Cool, narcissistic conceptual l’art pour l’art — seminal works such as David Dye’s Distancing Device (1970), Keith Arnatt’s Is it possible for me to do nothing as my contribution to this exhibition? (1970), John Hilliard’s Camera Recording its Own Condition (7 Apertures, 10 Speeds 2 Mirrors) (1971) and Michael Craig-Martin’s An Oak Tree (1973) — is more generously exposed. Live in Your Head also justly acknowledges that such work represents only a fraction of the experimental activity of the period. As Conrad Atkinson put it: "the conceptual art movement was profoundly academic and rooted in an attempt to corral practice and marginalise it." Perceiving analytical conceptualism as a passive form of resistance, Atkinson produced works such as A Shade of Green, An Orange Edge (1974), which documents life in Belfast, Armagh and Derry from a number of different viewpoints. Correspondingly, sexual discrimination at the Metal Box Company in Southwark was tackled by Margaret Harrison, Mary Kelly and Kay Fido Hunt’s Women and Work (1970-73). However, other than significant inclusions such as Alexis Hunter’s Sexual Warfare (1972), ‘feminist’ conceptualism is under-represented. Where were the initial stages of Mary Kelly’s Post-Partum Document (1973-76)? Where is the community photography of groups like the Hackney Flashers Collective? By marginalising such work, Live in Your Head has largely written off women artists’ struggle during this period to achieve the level of representation that they now enjoy in the art world.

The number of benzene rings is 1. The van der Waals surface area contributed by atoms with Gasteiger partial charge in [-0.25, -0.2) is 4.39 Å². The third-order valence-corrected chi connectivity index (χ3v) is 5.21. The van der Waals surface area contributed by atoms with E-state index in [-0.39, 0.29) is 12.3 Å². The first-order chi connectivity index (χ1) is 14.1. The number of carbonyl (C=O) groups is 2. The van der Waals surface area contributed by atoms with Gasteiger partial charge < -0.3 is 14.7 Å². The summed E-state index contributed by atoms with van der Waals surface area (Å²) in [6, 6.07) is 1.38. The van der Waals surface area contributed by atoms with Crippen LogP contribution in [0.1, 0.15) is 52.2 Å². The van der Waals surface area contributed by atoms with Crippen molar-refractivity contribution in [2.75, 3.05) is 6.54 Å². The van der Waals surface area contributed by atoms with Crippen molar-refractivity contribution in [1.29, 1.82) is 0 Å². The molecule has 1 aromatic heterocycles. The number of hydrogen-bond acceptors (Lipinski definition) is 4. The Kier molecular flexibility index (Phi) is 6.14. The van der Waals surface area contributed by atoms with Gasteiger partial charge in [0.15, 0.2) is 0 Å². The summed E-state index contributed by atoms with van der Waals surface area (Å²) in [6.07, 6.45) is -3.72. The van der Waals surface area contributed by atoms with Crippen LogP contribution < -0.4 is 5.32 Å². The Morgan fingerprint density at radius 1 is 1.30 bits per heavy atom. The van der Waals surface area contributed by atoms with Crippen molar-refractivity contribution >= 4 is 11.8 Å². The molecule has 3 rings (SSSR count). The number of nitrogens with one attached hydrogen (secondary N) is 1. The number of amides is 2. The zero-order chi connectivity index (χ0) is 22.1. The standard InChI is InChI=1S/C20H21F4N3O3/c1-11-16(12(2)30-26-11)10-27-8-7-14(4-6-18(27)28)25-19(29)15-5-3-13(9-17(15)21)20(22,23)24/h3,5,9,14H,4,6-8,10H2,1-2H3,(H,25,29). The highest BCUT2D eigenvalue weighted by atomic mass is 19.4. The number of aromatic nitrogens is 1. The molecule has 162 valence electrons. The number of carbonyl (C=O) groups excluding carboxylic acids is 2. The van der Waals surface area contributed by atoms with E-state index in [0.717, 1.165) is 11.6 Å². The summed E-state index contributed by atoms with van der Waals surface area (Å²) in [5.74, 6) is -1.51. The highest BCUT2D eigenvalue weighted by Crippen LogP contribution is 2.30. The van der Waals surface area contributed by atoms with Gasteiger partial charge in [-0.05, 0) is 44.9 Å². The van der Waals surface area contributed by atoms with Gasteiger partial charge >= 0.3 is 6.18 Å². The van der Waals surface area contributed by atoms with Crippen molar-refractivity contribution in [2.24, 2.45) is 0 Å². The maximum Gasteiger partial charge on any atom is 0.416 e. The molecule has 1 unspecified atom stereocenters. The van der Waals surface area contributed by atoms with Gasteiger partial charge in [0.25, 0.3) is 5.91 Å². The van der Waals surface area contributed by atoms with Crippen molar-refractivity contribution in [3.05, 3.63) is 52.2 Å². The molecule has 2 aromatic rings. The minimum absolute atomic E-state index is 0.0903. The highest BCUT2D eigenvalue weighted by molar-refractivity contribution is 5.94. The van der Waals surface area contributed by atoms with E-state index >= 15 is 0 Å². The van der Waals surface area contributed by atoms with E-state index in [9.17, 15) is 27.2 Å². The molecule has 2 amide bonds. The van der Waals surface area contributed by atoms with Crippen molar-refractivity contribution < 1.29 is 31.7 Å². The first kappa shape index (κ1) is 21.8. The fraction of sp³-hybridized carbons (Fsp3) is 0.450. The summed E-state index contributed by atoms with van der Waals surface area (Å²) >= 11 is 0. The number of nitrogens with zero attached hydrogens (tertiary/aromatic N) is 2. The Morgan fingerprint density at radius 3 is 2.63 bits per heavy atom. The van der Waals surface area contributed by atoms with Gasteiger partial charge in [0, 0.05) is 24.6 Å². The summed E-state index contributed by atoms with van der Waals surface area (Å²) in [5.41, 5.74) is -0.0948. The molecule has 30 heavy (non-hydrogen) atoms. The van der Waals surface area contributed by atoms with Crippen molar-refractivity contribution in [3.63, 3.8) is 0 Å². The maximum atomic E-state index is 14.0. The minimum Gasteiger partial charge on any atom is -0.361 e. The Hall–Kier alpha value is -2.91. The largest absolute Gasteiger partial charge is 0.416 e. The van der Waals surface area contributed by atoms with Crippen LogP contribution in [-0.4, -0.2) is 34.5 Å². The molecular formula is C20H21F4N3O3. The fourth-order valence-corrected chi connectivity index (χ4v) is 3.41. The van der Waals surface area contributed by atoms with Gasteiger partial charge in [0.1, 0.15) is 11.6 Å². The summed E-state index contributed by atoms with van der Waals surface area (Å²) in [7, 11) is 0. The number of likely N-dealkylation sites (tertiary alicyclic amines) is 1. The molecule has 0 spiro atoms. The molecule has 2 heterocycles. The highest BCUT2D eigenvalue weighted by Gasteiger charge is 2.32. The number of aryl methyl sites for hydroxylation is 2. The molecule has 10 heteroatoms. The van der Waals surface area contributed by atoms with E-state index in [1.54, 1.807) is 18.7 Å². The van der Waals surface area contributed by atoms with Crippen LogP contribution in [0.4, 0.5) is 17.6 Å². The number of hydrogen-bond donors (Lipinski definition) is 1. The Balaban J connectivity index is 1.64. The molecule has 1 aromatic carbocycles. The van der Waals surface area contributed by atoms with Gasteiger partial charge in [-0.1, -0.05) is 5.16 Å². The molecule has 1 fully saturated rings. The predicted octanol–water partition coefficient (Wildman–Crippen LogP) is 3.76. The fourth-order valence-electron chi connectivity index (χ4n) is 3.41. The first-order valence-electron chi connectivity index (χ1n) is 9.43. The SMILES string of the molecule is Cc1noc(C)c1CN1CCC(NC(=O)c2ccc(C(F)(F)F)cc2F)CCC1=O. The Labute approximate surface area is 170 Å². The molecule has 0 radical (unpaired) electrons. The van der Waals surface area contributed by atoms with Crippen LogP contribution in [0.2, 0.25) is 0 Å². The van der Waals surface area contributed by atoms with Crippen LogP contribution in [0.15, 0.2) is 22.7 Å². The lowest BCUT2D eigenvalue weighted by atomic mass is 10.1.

Robin Crozier’s Portrait of Robin Crozier (1973-) — consisting of a portfolio of letters, rubber stamps and collages — elides the altruistic critical agendas which framed politically motivated conceptualism. Crozier’s inclusion, however, gives the impression that the File and Vile mail networks were also granted canonical status within the conceptual art pantheon (to which they were radically opposed). Numerous other networks existed. For example, the mail produced by Feministo was based on their experiences as women, artists, mothers and domestic workers. However, the major predicament lies in the assumption that this work is art. Mail ‘art’ was a pedagogic strategy and initiative that questioned the very basis of indentitary thinking in art. Since it was created by self-declaration there should be no possibilities for the fixing of rules, no public display and no judgement.